Learn how depix works, a tool that helps you to recover information from pixelized screenshots using Depix.

How to recover information from pixelized screenshots using Depix with Python

Yeah well, why would you try to obtain information from the text of a picture that has been pixelized using an image editor? Normally, you would be scared if you knew that the information that you're trying to hide could be obtained by some malicious person, however, such a thing is impossible right? ... Right?????? A couple of months ago, Sipke Mellema, an Information Security Consultant showed that is possible to determine the text of an image that has been pixelized through a deterministic algorithm.

Depix is an awesome and innovative tool for recovering data from pixelized screenshots that could probably scare the hell out of you. It works on the images that were pixelated through a linear box filter. For more information about Depix, please visit the official repository at Github here.

How to use it

  1. You need to extract the pixelated blocks from the screenshot that is pixelated, only the text.
  2. You will need a picture with the same font, font size, color, and style that was used before the pixelation, this will increase the chance of obtaining something that makes sense. This picture will contain a De Bruijn Sequence from all the possible characters that can be recognized in the pixelized image.
  3. Use Depix with the 2 input images that you have.

Keeping that in mind, let's get started with the most simple example to show how this library works. Start cloning the source code of Depix with git:

git clone https://github.com/beurtschipper/Depix.git

You need to install Pillow before using Depix. If it's not installed in your system, install it with the following instruction (note that you need Python):

python -m pip install --upgrade Pillow

The following command will run the default test that you can find in the repository. Switch to the directory where you cloned the source code and run the following command:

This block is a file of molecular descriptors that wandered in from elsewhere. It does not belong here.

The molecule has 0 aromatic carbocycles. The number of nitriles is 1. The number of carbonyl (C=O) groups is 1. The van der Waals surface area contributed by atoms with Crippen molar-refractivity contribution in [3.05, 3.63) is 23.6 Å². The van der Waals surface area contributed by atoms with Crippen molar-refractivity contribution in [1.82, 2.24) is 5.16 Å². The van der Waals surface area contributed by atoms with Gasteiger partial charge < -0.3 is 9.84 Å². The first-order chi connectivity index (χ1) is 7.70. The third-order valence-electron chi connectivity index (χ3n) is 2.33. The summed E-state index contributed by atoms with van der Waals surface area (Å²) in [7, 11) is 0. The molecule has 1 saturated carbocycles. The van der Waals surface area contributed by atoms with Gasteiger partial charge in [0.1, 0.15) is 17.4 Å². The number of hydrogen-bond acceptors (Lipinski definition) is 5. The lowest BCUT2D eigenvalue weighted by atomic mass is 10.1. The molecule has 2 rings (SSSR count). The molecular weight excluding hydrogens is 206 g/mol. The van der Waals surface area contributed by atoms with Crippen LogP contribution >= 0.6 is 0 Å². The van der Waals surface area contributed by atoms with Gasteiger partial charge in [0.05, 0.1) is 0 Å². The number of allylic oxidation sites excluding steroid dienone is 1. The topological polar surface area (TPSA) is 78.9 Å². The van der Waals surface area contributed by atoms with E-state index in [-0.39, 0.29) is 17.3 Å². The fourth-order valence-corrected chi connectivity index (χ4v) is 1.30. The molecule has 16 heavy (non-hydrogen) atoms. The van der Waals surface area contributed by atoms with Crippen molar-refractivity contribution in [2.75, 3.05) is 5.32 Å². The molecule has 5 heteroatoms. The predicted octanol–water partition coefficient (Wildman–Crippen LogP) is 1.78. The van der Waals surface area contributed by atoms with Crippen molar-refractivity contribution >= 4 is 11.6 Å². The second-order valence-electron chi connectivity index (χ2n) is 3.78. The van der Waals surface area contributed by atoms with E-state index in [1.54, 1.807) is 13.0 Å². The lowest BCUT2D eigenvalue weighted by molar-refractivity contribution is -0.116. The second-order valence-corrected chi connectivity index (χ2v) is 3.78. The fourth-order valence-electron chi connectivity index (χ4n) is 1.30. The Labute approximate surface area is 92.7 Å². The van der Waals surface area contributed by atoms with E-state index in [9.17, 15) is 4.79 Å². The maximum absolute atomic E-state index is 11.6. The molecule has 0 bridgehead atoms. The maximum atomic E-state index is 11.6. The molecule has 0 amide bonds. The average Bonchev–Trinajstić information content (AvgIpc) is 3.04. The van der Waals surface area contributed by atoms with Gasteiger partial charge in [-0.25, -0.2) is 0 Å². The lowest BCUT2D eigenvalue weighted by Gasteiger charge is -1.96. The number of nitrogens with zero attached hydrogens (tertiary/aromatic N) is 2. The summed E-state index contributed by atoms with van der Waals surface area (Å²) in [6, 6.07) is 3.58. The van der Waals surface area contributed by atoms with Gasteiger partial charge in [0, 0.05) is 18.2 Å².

python depix.py -p "./images/testimages/testimage3_pixels.png" -s "./images/searchimages/debruinseq_notepad_Windows10_closeAndSpaced.png" -o output.png

The input image, set with the parameter -p will be the following one (testimage3_pixels.png):

Input Image Pixelized Depix

The original version of the image is the following one, so you can keep a reference of what should be the output:

Original Unpixelated Image

Then, specify the source of characters (debruinseq_notepad_Windows10_closeAndSpaced.png) with -s, which is the following image:

Characters Map Debruijn Sequence Depix

So, with the parameters that we provided, the output image (output.png) created by Depix will be the following one:

Unpixelated Image with Depix

Incredible isn't it? You can identify the "Hello from the other side" text that used to be originally in the image.

What this tool isn't

Depix isn't a magical solution that will automatically discover the text that has been pixelated by any tool in 100% of the cases. There are a lot of scenarios where it simply doesn't work and never will (thank god for the privacy sake of the people) with the current logic, for example, if instead of pixelating the image with the python script included in the repository, you decide to use an external tool, let's say Paint.NET, Using a pixelation scale of 4 from 100, the pixelated image will the following one:

Paint.net Pixelate Image Depix

Trying to extract the information from the pixelated image with Depix, would generate the same pixelated image, even though the dictionary of characters has the same font style, color, and so on, even though we made the screenshot with the same tool and we even included the same phrase on the image of the characters. There are some other cases where it will be clearly nothing to do, for example, how would you be able to extract the information from a picture with the same text but with a higher cell size?:

High Cell Size Pixelation

Now you get it, right? It depends as well of the type of pixelation that was used originally, some tools instead of using the selected pattern, they will simply inject random black and white pixels, so there's no entry point.

And please, don't get me wrong, the library is totally awesome and does incredibly well its job for such a complicated thematic as extracting information from where there shouldn't be any. Under certain conditions and environments, you will surely find how to achieve something with Depix.


Interested in programming since he was 14 years old, Carlos is a self-taught programmer and founder and author of most of the articles at Our Code World.

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